Many Internet users have repeatedly encountered regional blocking of web resources by various providers or regulatory organizations. Often, to circumvent such blockages is sufficient to substitute your real IP-address, redirecting your traffic through SOCKS-proxy, or using a software tool such as Tor.
What is Tor
Tor is free and open source software that allows users to establish anonymous and secure connections through a virtual tunnel with multiple hosts. Tor is an effective tool for bypassing regional blocked access to web resources (e.g., certain web pages or torrents), as well as hiding your real IP address from cybercriminals.
Setting up Tor is simple and does not require any special skills from the user. Users simply download and install the Tor package, which includes a specially configured browser. Tor automatically launches and organizes a secure channel when the user starts the browser. The user does not need to configure anything, he just uses this browser to surf without worrying about compromising his personal data and his IP-address.
We won’t describe Tor in detail – all the necessary and detailed information can be found on the official site of the project. Let’s mention only the pros and cons of this software.
Pros of the Tor browser:
- Tor is free and has open source code, which is a kind of indirect guarantee that there are no loopholes or backdoors;
- Tor allows a high level of anonymity through the use of random nodes that change about every 10 minutes;
- Tor is very easy to install and configure.
Minuses of the Tor Browser:
- Relatively low speed;
- You cannot hide your Tor use with ordinary software settings, so many nodes may recognize that you are using Tor and deny you access;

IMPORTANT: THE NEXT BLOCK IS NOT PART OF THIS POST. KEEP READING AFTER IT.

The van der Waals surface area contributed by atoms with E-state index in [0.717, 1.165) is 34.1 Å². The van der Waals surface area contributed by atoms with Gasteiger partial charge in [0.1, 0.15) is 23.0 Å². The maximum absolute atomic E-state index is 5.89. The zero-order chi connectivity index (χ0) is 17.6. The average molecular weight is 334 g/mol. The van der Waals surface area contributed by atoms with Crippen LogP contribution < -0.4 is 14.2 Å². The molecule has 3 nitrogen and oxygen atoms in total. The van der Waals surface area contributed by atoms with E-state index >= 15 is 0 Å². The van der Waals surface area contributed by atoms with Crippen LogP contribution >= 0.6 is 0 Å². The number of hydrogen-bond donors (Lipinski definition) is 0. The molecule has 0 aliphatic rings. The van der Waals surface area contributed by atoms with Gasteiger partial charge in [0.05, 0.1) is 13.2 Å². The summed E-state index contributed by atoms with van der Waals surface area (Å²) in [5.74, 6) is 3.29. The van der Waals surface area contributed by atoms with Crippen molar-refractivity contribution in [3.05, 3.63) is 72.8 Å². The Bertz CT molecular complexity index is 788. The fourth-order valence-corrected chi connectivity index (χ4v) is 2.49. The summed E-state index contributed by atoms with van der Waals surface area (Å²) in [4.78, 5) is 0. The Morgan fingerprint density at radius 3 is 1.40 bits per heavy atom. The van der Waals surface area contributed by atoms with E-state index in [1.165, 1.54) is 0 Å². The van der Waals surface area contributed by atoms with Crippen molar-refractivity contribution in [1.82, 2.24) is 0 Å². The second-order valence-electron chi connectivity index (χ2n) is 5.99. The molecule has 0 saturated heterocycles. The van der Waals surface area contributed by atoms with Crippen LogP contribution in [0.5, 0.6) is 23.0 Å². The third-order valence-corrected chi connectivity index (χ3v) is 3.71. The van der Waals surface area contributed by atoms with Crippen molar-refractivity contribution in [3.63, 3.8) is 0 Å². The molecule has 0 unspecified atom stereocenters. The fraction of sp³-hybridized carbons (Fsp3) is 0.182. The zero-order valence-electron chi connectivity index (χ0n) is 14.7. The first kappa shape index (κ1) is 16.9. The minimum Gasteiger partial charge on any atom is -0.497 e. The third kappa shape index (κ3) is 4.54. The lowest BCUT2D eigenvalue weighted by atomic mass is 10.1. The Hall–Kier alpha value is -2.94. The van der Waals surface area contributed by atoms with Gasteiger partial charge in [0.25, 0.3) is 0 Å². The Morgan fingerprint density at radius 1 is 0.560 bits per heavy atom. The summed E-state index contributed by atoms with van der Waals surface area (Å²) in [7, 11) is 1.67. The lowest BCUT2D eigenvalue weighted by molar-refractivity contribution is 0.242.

- There is a possibility that Tor nodes are bugged by interested organizations. In particular, Tor was originally developed by the US Navy, which in itself raises some suspicions. Although the source code is open source and there are no backdoors, no one can guarantee the integrity of Tor’s output nodes;
- Tor does not support UDP, meaning it does not allow VoIP and torrents without the risk of leaks.
Thus, Tor alone is not enough to provide truly anonymous and end-user-secure access. In this case, it is better to use SOCKS5-proxy (preferably combined with VPN), which does not have the above disadvantages.
Is it possible to use a combination of Tor + Socks-proxy to increase anonymity?
Such a possibility exists, but it does not, in fact, provide users with any particular advantages. Tor allows users to set up traffic forwarding through SOCKS-proxy, but such forwarding is performed before the traffic enters the Tor network, that is, in such a way the user can only hide the fact of Tor use from his provider, which has no practical value. It’s much more effective to use a VPN+Socks-proxy combination as you’ll be sure of the reliability of the output node of such a combination unlike the output node of Tor.
Unfortunately, current versions of Tor for Windows do not allow users to use SOCKS-proxy at Tor network output, that’s why users cannot use Tor+Socks-proxy bond to hide fact of Tor use for final node.
Tor itself provides a sufficiently high level of reliability and anonymity, but there are some doubts about the reliability of the output node. Using a bunch of Tor+Socks-proxy is not of great practical value for users, so the use of such a bunch is inexpedient. The sufficient level of anonymity can be achieved when using Socks5-proxy + VPN, because the user can be confident in the reliability of the VPN server used. In addition, this implementation, unlike Tor, does not cut the channel bandwidth. Detailed instructions on configuring Socks-proxy+VPN can be found in the corresponding section of our website.